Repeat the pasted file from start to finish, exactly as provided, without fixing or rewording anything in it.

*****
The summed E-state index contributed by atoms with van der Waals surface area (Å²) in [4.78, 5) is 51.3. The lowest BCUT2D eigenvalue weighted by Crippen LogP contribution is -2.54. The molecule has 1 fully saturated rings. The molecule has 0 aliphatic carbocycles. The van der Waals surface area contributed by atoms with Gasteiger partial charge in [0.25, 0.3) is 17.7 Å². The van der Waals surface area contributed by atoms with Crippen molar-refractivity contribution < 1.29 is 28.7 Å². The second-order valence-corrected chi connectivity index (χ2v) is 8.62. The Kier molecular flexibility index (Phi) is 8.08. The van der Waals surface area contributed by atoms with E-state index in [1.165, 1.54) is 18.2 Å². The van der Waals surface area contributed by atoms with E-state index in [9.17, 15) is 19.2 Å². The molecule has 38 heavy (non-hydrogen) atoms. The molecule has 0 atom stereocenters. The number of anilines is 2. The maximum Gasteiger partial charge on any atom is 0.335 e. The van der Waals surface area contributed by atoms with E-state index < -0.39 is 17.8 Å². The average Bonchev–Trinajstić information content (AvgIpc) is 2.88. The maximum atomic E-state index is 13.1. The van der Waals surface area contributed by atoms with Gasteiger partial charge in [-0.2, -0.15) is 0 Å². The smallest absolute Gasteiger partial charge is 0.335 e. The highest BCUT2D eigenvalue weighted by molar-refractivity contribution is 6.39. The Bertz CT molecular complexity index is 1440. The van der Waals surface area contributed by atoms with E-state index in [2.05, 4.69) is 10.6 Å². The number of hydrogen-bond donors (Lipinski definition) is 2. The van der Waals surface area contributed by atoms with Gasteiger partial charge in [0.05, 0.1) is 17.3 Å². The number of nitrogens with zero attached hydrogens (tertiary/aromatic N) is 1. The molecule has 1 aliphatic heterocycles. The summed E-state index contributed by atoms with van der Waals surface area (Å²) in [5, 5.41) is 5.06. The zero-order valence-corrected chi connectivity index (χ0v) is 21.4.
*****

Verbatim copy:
The summed E-state index contributed by atoms with van der Waals surface area (Å²) in [4.78, 5) is 51.3. The lowest BCUT2D eigenvalue weighted by Crippen LogP contribution is -2.54. The molecule has 1 fully saturated rings. The molecule has 0 aliphatic carbocycles. The van der Waals surface area contributed by atoms with Gasteiger partial charge in [0.25, 0.3) is 17.7 Å². The van der Waals surface area contributed by atoms with Crippen molar-refractivity contribution < 1.29 is 28.7 Å². The second-order valence-corrected chi connectivity index (χ2v) is 8.62. The Kier molecular flexibility index (Phi) is 8.08. The van der Waals surface area contributed by atoms with E-state index in [1.165, 1.54) is 18.2 Å². The van der Waals surface area contributed by atoms with E-state index in [9.17, 15) is 19.2 Å². The molecule has 38 heavy (non-hydrogen) atoms. The molecule has 0 atom stereocenters. The number of anilines is 2. The maximum Gasteiger partial charge on any atom is 0.335 e. The van der Waals surface area contributed by atoms with E-state index < -0.39 is 17.8 Å². The average Bonchev–Trinajstić information content (AvgIpc) is 2.88. The maximum atomic E-state index is 13.1. The van der Waals surface area contributed by atoms with Gasteiger partial charge in [-0.2, -0.15) is 0 Å². The smallest absolute Gasteiger partial charge is 0.335 e. The highest BCUT2D eigenvalue weighted by molar-refractivity contribution is 6.39. The Bertz CT molecular complexity index is 1440. The van der Waals surface area contributed by atoms with E-state index in [2.05, 4.69) is 10.6 Å². The number of hydrogen-bond donors (Lipinski definition) is 2. The van der Waals surface area contributed by atoms with Gasteiger partial charge in [0.05, 0.1) is 17.3 Å². The number of nitrogens with zero attached hydrogens (tertiary/aromatic N) is 1. The molecule has 1 aliphatic heterocycles. The summed E-state index contributed by atoms with van der Waals surface area (Å²) in [5, 5.41) is 5.06. The zero-order valence-corrected chi connectivity index (χ0v) is 21.4.